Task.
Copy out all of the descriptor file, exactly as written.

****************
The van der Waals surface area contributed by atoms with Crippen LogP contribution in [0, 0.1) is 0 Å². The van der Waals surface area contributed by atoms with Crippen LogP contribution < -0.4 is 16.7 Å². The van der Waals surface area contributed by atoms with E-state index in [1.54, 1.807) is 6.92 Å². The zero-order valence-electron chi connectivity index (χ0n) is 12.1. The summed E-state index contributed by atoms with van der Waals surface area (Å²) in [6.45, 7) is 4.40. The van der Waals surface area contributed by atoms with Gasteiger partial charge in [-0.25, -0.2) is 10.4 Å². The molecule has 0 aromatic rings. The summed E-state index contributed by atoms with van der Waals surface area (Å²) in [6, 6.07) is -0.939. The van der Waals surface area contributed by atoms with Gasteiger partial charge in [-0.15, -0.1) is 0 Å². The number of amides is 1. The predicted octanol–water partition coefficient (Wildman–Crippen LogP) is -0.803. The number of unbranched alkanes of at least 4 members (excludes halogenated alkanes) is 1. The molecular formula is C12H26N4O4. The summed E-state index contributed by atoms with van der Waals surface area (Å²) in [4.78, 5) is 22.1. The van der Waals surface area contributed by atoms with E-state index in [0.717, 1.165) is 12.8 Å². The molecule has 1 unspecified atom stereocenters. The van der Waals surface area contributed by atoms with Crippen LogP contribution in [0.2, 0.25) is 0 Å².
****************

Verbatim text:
The van der Waals surface area contributed by atoms with Crippen LogP contribution in [0, 0.1) is 0 Å². The van der Waals surface area contributed by atoms with Crippen LogP contribution < -0.4 is 16.7 Å². The van der Waals surface area contributed by atoms with E-state index in [1.54, 1.807) is 6.92 Å². The zero-order valence-electron chi connectivity index (χ0n) is 12.1. The summed E-state index contributed by atoms with van der Waals surface area (Å²) in [6.45, 7) is 4.40. The van der Waals surface area contributed by atoms with Gasteiger partial charge in [-0.25, -0.2) is 10.4 Å². The molecule has 0 aromatic rings. The summed E-state index contributed by atoms with van der Waals surface area (Å²) in [6, 6.07) is -0.939. The van der Waals surface area contributed by atoms with Gasteiger partial charge in [-0.15, -0.1) is 0 Å². The number of amides is 1. The predicted octanol–water partition coefficient (Wildman–Crippen LogP) is -0.803. The number of unbranched alkanes of at least 4 members (excludes halogenated alkanes) is 1. The molecular formula is C12H26N4O4. The summed E-state index contributed by atoms with van der Waals surface area (Å²) in [4.78, 5) is 22.1. The van der Waals surface area contributed by atoms with E-state index in [0.717, 1.165) is 12.8 Å². The molecule has 1 unspecified atom stereocenters. The van der Waals surface area contributed by atoms with Crippen LogP contribution in [0.2, 0.25) is 0 Å².